Sacramento Bay Delta
Regional Spotlight: Partnering with California for Ecological and Economic Resilience
The Sacramento-San Joaquin Bay Delta area is a rich mosaic of farms and levees that control floods and tides, providing food and water for people and abundant habitat for fish, birds and wildlife. Although people have greatly altered the natural system here over many years, it must still serve a wide variety of needs as an essential “green infrastructure” component of the California water system.
Since 2008, U.S. Fish and Wildlife Service and National Marine Fisheries Service “biological opinions” have required the California Department of Water Resources (DWR) to work to recover the dwindling Delta smelt population by restoring tidal wetlands that provide both food and shelter for the species. These tiny fish are important because they are a key indicator of the overall health of the Delta’s aquatic environment, and their declining numbers are evidence that the ecosystem is badly out of balance.
Restoring the Delta has been challenging however, because of the need to identify and acquire properties at the right locations for tidal influence, and the complexity of designing projects that can obtain permits by balancing the interests of many communities and constituencies.
The EIP team, working in close coordination with the responsible regulatory agencies, drew up plans to construct more than three miles of setback levees to protect an area in which over 25 miles of new channels will be constructed to convey tidewater onto land that had been cut off for nearly 100 years. Since signing a contract in October 2018, EIP and DWR have developed a meaningful public/private partnership. Staff from both organizations are working every day to advance the project, address the concerns of neighbors, and meet stringent requirements of regulatory agencies.
In 2022, EIP completed the first of three years of construction, including the Vogel Island Breach in October 2022 which created 60 acres of new tidal habitat. EIP plans to breach the existing Shag Slough levee in Fall 2024. Once completed, the Lookout Slough project will provide both restored habitat and improved regional flood conveyance, with benefits for both endangered species and the local community.
In the coming years, EIP will work to complete additional projects in the Bay Delta to reduce the risk and shorten the time needed to move restoration projects from planning to implementation. There is consensus among all stakeholders here that ecological restoration is necessary in order to provide responsible offsets for the operation of California’s water system, and for the benefit of the many species on which the region depends.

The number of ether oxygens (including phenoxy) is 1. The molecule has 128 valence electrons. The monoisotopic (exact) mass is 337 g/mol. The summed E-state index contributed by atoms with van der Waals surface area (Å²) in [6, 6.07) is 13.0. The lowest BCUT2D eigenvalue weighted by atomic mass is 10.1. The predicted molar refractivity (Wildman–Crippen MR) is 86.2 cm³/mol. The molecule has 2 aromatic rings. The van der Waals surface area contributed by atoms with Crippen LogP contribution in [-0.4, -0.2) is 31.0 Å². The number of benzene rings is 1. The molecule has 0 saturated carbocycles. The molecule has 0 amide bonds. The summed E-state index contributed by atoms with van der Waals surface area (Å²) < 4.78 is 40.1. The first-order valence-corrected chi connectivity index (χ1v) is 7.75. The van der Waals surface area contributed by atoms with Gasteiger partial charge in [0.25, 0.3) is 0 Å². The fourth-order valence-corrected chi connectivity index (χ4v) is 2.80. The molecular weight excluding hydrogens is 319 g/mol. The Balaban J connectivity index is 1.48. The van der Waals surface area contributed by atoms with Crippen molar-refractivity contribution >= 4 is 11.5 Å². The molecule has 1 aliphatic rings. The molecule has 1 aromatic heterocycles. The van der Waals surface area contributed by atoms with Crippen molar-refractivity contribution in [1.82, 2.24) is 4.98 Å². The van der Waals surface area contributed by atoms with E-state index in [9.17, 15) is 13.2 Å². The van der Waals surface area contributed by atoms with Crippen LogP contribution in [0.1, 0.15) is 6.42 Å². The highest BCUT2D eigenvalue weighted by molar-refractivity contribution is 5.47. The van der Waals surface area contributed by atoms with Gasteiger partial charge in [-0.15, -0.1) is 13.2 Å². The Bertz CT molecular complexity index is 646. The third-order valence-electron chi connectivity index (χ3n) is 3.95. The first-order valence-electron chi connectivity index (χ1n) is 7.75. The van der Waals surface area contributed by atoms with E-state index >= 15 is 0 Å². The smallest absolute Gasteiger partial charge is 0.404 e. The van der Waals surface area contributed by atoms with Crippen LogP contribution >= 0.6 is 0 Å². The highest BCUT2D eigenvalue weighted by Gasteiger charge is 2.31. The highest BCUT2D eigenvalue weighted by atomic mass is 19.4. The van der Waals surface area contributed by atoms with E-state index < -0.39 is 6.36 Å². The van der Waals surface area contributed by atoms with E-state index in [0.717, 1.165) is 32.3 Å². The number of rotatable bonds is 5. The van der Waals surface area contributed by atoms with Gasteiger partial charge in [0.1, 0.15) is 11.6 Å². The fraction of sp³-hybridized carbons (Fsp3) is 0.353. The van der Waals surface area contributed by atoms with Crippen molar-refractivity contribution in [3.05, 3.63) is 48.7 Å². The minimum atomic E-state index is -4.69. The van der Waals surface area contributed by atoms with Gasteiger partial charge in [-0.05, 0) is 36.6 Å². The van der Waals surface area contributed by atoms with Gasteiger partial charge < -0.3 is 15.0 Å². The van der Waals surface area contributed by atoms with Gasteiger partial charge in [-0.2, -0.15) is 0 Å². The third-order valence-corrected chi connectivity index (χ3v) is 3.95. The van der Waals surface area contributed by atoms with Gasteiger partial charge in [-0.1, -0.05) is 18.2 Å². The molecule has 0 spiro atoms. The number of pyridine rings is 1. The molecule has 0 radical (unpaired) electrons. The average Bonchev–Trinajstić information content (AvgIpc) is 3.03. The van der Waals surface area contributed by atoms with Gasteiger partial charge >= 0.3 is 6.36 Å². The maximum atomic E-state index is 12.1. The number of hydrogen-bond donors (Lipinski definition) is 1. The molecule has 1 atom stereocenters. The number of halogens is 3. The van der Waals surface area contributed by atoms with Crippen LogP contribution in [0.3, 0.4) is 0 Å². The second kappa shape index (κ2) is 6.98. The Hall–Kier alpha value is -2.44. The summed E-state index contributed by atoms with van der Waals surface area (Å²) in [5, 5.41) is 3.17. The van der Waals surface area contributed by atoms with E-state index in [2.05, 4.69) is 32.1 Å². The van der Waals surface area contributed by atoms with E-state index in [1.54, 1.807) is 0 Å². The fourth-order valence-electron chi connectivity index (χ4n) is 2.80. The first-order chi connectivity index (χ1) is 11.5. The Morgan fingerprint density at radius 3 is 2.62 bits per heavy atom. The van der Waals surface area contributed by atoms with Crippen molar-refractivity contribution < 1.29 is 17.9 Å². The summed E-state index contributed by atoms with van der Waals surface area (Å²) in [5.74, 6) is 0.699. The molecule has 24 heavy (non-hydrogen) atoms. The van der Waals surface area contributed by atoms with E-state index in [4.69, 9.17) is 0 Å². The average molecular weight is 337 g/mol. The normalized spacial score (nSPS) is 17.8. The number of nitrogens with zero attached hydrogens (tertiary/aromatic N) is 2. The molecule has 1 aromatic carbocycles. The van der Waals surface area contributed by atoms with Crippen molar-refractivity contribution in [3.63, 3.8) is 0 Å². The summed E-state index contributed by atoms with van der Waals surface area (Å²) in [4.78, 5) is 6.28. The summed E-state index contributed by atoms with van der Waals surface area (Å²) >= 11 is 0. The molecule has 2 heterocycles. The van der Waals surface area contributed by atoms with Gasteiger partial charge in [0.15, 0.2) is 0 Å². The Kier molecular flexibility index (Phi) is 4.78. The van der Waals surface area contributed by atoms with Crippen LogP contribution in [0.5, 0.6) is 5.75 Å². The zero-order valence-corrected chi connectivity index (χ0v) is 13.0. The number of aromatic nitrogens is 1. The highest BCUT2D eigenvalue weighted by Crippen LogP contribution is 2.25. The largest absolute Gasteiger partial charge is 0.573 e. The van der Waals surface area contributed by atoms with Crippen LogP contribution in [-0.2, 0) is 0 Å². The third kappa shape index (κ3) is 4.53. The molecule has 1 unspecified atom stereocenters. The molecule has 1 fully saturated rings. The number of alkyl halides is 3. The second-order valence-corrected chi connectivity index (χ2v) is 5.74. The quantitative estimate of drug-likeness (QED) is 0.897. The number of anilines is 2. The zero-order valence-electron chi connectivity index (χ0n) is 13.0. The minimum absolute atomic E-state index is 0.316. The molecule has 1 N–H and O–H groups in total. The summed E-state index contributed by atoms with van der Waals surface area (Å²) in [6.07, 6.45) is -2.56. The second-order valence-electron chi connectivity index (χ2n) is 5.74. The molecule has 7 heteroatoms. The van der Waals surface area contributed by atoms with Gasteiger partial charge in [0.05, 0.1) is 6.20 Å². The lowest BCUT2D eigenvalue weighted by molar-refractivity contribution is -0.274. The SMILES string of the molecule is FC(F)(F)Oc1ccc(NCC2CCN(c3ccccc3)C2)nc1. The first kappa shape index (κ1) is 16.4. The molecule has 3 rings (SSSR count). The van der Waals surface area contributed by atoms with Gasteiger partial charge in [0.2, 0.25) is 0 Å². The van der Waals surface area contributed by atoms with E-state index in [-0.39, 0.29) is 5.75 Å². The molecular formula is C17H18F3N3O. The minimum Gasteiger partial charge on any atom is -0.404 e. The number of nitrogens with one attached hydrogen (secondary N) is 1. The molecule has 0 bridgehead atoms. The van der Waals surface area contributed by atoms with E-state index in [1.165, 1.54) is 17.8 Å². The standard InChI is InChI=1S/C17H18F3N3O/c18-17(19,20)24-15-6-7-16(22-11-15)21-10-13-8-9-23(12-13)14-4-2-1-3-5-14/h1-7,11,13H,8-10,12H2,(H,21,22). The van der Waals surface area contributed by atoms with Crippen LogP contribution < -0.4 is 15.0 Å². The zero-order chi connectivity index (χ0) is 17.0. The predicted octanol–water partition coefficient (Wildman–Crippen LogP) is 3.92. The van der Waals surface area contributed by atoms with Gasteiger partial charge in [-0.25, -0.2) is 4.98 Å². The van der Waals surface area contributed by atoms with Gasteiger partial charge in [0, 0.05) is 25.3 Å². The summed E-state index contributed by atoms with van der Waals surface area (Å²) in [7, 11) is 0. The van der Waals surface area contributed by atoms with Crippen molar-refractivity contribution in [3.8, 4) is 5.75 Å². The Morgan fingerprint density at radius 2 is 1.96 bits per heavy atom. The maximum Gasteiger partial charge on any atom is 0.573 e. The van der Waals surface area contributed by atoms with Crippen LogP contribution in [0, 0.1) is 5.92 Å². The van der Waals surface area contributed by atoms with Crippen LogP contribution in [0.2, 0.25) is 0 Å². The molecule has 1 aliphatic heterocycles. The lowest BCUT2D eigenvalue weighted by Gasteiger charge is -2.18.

Sacramento Bay Delta
An aerial view shows the magnitude of EIP's vast Lookout Slough Pay for Performance project in California.
Sacramento Bay Delta
Mitigation on this site will help to restore habitat for state and federally protected Delta smelt fish.
Environmental Science Associates is an important partner with EIP in our efforts at Lookout Slough. ESA’s talented team worked with us to design, entitle, and restore important species and wetlands that positively impact California’s ecological health for the long term. ESA provided expertise in hydrologic and hydraulic analyses, wind-wave and erosion dynamics, and guided the completion of EIP’s California’s Environmental Quality Act (CEQA) and National Environmental Protection Act (NEPA) permit processes. ESA’s support helped EIP be cost-effective on this multifaceted project.
As evidenced through our collaboration at Riverpark Mitigation Bank and Lookout Slough, Hanford Applied Restoration & Conservation has proven a truly exceptional restoration specialist and partner, investing time and energy to add great value through the entire construction and restoration process. Hanford ARC’s ability to see construction and regulatory efficiencies helps us avoid redundancies and achieve substantial project savings. Hanford ARC conducted the construction at Riverpark that wrapped up in 2020 and continues construction on the ground as part of a web of innovative EIP partnerships executing our Pay for Performance contract on behalf of California’s Department of Water Resources (DWR).
As a California law firm that specializes in representing natural resource development companies, Mitchell Chadwick’s keen attorneys helped EIP navigate numerous challenges over the course of our work at Lookout Slough. The team understands EIP’s goals for sustainable restoration, allowing them to help us anticipate issues before they arise.
With a breadth of knowledge and deep understanding of the local ecology, WRA Inc. is an environmental consulting company specializing in biological assessments, entitlement, mitigation, and environmental restoration design. WRA was integral to helping EIP navigate complex environmental permitting processes and their ecological expertise informed the restoration design at Lookout Slough.